Born in rural Missouri and living most recently in Chicago, Chris Darby is a folk musician whose true home is anywhere his music takes him. Though his singing sometimes reaches the ferocious roar of a territorial lion and other times sinks to the gentle whisper of a wise sage, his vocal style embodies a rare emotional honesty which captures the full range and depth of his life experience. Likewise, his dynamic guitar playing gracefully shifts between hypnotic arpeggios and the building crescendo of an oncoming train. With several albums from his folk band Them Damn Kids behind him, he hit the road as a solo artist in 2010.
For the past few years, Chris has been anchored by a range of gritty day jobs, ranging from bike messenger, carpenter, and bus boy. While these jobs have provided him with the flexibility to pursue his musical passion, they have also grounded him and shaped his lyrical voice. In 2007, studying in depth a simple life which makes musical freedom possible, Chris hiked the length of the Appalachian trail, realizing that “things which once held sway in my life, simply did not matter anymore.” Worldly possessions, which he largely shuns, would only distract from his purpose. What matters to him most is music.
Much of Chris’ musical development has taken place as the principle singer/songwriter of Them Damn Kids, a Chicago-based folk band. In an age where marketing is widely considered a key element for musical success, Them Damn Kids maintained a patient and old-fashioned approach to achieving success- relentless touring. The band has played over 300 live shows, from coffee shops to bars, from farmers markets to art centers. While the realities of life on the road have worn down many aspiring musicians, Chris has survived even overnight drives when the driver and all passengers fell asleep at the same time- and has emerged eager to play more.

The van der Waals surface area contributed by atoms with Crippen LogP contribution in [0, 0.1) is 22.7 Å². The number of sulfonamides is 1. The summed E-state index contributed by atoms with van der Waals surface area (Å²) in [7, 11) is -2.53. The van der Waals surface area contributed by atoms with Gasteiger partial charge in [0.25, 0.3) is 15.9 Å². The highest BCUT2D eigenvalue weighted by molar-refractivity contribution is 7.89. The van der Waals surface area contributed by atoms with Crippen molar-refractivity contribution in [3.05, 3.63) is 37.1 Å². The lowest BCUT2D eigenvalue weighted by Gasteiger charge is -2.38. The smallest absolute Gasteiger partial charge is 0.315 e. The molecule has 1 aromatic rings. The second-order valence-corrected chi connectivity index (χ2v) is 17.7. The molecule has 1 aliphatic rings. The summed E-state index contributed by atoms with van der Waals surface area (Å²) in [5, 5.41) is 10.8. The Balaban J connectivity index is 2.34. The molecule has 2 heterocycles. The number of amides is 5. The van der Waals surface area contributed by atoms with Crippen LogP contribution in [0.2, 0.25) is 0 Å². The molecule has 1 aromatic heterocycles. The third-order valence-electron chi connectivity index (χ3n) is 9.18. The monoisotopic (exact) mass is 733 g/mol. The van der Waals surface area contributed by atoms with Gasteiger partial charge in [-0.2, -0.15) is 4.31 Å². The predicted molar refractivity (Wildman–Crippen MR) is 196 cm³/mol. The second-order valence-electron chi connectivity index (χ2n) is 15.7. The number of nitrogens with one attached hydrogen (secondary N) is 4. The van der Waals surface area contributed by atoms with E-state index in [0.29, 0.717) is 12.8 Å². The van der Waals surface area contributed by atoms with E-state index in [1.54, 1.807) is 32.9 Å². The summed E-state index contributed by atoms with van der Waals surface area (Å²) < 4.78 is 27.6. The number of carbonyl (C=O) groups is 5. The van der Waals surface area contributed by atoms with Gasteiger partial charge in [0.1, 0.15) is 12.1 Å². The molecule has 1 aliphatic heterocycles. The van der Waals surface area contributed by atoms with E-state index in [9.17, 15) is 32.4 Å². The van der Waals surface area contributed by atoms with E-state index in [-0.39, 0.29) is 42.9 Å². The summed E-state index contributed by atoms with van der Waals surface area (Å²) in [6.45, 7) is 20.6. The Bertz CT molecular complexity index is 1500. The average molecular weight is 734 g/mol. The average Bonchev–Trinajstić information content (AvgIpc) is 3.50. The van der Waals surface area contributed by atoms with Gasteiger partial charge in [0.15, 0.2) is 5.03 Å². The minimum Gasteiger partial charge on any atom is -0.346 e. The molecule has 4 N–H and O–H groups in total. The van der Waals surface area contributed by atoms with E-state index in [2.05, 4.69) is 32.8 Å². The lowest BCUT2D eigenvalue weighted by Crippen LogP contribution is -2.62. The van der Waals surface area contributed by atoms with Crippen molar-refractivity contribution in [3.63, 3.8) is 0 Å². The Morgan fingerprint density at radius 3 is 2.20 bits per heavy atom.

Chris’ commitment to music extends far beyond the interest of his own work and his own band. Since 2004, he has hosted a bi-monthly songwriter series, first in his own house and later in public venues. These showcases brought together various local and touring folk musicians, exposing them to new audiences. Chris has supported the touring artists, kindred spirits, with a place to stay and gas money collected via pass-the-hat from a growing list of folk enthusiasts in Chicago.
In December 2009, he completed an ambitious challenge posed by the Sixty Years War Collective by writing 31 songs in 31 days. A few of these songs will join his already expansive repertoire as he hits the road in 2010. Much like a stalk of corn raised in the Midwestern heartland, sustained by scant nutrients and occasional sunlight, Chris is ready to be harvested and emerge as a solo artist to be consumed by folk enthusiasts across America.
Notes | Permalink